Written by our friends and long-time collaborators Jeff Leitner and Andrew Benedict-Nelson, and designed by me and the Foossa team, See Think Solve is a simple guide to difficult problems.
Originally developed for a social work PhD program at the University of Southern California, it is written in an easy-to-read, jargon-free style for anyone interested in better understanding human behavior and how to design products, services, and programs that shift collective norms and culture. The ideas in the book have really shaped our consulting and teaching practice.
The main reason problems are hard to solve is that they involve people. People are funny. They don’t always believe the things they say they believe or do the things they say they are going to do. They can act one way in one situation and act completely differently in another situation. No one has ever completely figured this out. We call this the ‘mystery of human behavior.’
The mystery of human behavior shapes almost every problem worth solving.
That’s the bad news. But there’s good news too. The mystery of human behavior also helps us see problems in new ways. By paying attention to people, we can discover new aspects of problems that help us solve them more effectively.
The nine steps in See Think Solve are designed to do just that. They will help you make sense of the mystery of human behavior that surrounds all tough problems.
– The first six steps are about seeing — each of them shows you a new thing to look for in human behavior.
– The next two steps are about thinking — each one is a tool you can use to better understand the human behaviors you have observed.
– The last step is about solving — it describes what you can accomplish with your newfound knowledge.”
About the Design
When planning the design for the book, we wanted to communicate both “simplicity” and “humanity.” The book is meant to be a simple guide to difficult social problems. To reflect this intention, we created an iconography that references both the periodic table of elements and the New York City Subway signage system by Massimo Vignelli and Bob Noorda. The icons serve as a kind of way-finding for readers of the book and help them remember each of the steps in the See Think Solve process. To add a rich, humanistic feel to the visuals, we chose a color palette derived from traditional Japanese art and design. The book cover also features subtle curves on a dark grey background, which are meant to evoke a topographical map or electromagnetic waves.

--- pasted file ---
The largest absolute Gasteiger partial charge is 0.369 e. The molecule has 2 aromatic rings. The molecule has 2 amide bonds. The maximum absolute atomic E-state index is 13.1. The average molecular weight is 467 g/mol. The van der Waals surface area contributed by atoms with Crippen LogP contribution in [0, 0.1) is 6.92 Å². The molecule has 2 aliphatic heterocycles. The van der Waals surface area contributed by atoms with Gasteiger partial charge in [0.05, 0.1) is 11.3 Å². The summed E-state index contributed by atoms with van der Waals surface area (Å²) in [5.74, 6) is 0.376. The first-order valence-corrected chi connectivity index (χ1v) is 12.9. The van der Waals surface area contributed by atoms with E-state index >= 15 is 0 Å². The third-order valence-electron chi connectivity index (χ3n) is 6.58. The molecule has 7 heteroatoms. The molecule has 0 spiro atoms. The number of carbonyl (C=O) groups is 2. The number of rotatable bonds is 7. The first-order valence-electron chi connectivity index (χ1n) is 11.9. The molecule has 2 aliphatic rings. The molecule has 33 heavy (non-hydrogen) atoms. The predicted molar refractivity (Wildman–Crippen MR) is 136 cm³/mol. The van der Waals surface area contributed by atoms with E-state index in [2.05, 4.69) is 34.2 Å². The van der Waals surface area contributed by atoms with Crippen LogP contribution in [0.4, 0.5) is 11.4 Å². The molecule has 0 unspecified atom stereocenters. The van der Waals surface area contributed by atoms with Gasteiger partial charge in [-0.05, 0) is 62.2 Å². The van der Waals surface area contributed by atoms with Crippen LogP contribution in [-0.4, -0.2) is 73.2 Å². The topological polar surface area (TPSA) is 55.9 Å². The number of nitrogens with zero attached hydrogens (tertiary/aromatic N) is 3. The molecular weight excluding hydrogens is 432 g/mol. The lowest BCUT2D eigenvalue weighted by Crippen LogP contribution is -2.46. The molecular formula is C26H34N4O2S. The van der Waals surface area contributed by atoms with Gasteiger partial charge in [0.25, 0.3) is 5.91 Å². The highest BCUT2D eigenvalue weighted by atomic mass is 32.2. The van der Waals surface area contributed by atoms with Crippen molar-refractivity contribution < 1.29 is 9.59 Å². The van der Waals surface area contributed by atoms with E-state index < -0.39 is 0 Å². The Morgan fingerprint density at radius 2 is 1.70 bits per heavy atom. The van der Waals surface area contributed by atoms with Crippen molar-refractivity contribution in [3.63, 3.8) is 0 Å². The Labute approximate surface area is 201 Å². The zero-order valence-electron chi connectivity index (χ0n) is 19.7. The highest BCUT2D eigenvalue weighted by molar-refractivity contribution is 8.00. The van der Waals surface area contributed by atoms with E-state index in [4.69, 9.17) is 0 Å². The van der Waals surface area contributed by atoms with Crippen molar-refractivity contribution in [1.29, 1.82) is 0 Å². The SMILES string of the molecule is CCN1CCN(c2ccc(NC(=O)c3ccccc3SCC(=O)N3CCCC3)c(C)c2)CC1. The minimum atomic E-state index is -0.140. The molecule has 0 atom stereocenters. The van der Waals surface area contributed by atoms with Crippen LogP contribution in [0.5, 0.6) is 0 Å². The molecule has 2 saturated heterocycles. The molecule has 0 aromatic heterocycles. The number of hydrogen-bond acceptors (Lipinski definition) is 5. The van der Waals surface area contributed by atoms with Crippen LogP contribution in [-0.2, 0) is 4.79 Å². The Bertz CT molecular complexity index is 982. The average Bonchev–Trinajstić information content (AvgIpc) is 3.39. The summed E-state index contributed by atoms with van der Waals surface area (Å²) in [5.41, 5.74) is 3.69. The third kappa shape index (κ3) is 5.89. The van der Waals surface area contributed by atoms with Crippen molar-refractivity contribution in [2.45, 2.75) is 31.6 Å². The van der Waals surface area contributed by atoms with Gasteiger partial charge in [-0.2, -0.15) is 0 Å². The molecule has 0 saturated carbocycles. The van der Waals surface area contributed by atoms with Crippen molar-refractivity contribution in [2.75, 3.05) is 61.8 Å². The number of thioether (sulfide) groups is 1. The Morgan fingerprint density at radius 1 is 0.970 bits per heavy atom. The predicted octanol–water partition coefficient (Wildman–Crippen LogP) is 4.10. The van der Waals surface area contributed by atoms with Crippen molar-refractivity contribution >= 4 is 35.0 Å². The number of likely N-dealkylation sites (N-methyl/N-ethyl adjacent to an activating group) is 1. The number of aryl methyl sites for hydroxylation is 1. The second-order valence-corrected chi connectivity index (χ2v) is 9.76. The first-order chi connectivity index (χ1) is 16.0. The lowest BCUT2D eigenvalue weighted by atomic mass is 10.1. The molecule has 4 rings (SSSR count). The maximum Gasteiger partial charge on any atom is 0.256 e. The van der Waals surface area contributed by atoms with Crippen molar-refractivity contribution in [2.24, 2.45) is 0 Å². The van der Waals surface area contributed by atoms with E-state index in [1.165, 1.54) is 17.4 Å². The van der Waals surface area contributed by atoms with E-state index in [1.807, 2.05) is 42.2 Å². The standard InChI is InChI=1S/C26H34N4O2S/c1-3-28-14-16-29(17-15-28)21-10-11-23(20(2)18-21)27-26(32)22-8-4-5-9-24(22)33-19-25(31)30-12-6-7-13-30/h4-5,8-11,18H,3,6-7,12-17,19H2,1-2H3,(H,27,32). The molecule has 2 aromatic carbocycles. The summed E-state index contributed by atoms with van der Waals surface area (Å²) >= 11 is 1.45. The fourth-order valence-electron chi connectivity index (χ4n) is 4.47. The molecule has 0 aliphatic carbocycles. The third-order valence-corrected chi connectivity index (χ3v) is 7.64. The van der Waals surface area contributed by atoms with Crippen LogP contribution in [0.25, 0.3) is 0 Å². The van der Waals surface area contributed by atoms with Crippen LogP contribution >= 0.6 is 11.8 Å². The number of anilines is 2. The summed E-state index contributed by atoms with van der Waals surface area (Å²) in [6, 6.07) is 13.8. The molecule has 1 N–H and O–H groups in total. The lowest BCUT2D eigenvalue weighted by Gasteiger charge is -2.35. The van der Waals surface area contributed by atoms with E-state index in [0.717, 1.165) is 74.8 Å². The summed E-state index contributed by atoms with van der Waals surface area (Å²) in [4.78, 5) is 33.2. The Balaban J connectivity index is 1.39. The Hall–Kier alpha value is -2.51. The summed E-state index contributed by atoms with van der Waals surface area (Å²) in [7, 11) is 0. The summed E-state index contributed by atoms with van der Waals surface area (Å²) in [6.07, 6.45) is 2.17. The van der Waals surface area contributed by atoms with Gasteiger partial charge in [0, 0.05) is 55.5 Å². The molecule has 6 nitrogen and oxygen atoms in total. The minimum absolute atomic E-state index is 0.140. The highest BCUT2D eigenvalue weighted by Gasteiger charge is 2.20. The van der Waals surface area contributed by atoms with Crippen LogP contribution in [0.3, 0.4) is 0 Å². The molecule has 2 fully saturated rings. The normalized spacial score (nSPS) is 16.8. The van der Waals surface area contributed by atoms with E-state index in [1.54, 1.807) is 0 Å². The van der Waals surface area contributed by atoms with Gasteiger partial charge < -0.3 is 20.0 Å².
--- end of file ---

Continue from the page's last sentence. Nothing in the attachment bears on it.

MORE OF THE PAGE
“Spring 2012 will be a special season as it marks the centennial anniversary of Japan’s Gift of Trees to the U.S. To celebrate this anniversary, we’re giving you and a guest the chance to explore Japan inside and out. Read through all 6 itineraries, pick your favorite, and enter for your chance to win your dream vacation!”
This is my first foray into cooking here in Rio where I integrate Brazilian and Japanese influences.
Broccoli and cauliflower florets
Thin slice of alcatra (rumpsteak)
1 small onion, chopped
1 handful of sliced shiitake
1 garlic clove, minced
Tablespoon of soy sauce
Tablespoon of brandy
Tablespoon of red wine vinegar
2 teaspoons of French grain mustard
Dash of hot paprika
Hot sauce to taste
Freshly ground mixed pepper (black, white, pink, and green peppercorns) to taste – substitute black pepper if that is all you have
Salt to taste
1. Boil broccoli and cauliflower florets in salted water until tender, set aside and keep warm. Reserve some of the water and set aside.
2. Season both sides of the alcatra with salt and pepper.
3. Heat a saucepan and coat generously with olive oil.
4. Sear the steak on both sides. Since the steak is thin, one minute per side is sufficient for medium rare.
5. Remove steak from saucepan and set aside.
6. Using the same pan and oil, add chopped onions, stir and scrape the meat bits to incorporate into the onion and oil mixture. Sauté until the onions wilt and begin to brown.
7. Add the garlic and shiitake and sauté until the mushrooms cook through. Then add the remaining seasonings. Dilute with some of the vegetable cooking water if the mixture gets too dry.
8. Cook the mixture until it reduces to a saucy consistency. If you want to be really fancy, you can whisk in a bit of cold butter, but that is optional.
9. Serve on a plate with the steak, vegetables and sauce on top.
Japanese “hinomaru” red sun flag design with washi (traditional art paper) origami crane pattern. Another tribute to the people of Japan. All royalties will go to the JETAA USA Japan Relief Fund, a registered 501(c)3 non-profit organization.